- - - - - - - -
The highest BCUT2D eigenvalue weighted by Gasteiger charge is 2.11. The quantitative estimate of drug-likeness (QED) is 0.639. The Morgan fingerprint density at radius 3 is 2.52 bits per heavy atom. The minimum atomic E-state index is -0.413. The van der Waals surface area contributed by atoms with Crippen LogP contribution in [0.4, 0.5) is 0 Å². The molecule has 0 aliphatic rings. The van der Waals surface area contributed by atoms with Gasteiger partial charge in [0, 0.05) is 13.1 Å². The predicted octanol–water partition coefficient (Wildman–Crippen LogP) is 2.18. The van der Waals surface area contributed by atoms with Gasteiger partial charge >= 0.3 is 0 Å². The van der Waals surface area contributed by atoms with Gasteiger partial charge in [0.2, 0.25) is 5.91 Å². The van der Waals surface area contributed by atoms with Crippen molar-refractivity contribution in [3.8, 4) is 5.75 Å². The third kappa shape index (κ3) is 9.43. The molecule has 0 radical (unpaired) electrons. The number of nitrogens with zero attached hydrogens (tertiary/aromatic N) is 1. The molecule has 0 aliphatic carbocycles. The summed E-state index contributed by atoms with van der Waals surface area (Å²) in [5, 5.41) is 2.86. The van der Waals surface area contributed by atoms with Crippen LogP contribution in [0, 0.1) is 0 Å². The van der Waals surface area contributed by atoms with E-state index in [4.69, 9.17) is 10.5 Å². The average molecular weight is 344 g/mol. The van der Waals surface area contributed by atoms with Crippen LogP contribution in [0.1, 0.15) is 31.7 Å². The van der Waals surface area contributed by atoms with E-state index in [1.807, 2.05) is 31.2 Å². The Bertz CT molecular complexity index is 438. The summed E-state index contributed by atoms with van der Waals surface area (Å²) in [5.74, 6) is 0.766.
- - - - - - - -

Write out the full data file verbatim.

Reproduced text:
The highest BCUT2D eigenvalue weighted by Gasteiger charge is 2.11. The quantitative estimate of drug-likeness (QED) is 0.639. The Morgan fingerprint density at radius 3 is 2.52 bits per heavy atom. The minimum atomic E-state index is -0.413. The van der Waals surface area contributed by atoms with Crippen LogP contribution in [0.4, 0.5) is 0 Å². The molecule has 0 aliphatic rings. The van der Waals surface area contributed by atoms with Gasteiger partial charge in [0, 0.05) is 13.1 Å². The predicted octanol–water partition coefficient (Wildman–Crippen LogP) is 2.18. The van der Waals surface area contributed by atoms with Gasteiger partial charge >= 0.3 is 0 Å². The van der Waals surface area contributed by atoms with Gasteiger partial charge in [0.2, 0.25) is 5.91 Å². The van der Waals surface area contributed by atoms with Crippen molar-refractivity contribution in [3.8, 4) is 5.75 Å². The third kappa shape index (κ3) is 9.43. The molecule has 0 radical (unpaired) electrons. The number of nitrogens with zero attached hydrogens (tertiary/aromatic N) is 1. The molecule has 0 aliphatic carbocycles. The summed E-state index contributed by atoms with van der Waals surface area (Å²) in [5, 5.41) is 2.86. The van der Waals surface area contributed by atoms with Crippen LogP contribution in [0, 0.1) is 0 Å². The van der Waals surface area contributed by atoms with E-state index in [4.69, 9.17) is 10.5 Å². The average molecular weight is 344 g/mol. The van der Waals surface area contributed by atoms with Crippen LogP contribution in [0.1, 0.15) is 31.7 Å². The van der Waals surface area contributed by atoms with E-state index in [1.807, 2.05) is 31.2 Å². The Bertz CT molecular complexity index is 438. The summed E-state index contributed by atoms with van der Waals surface area (Å²) in [5.74, 6) is 0.766.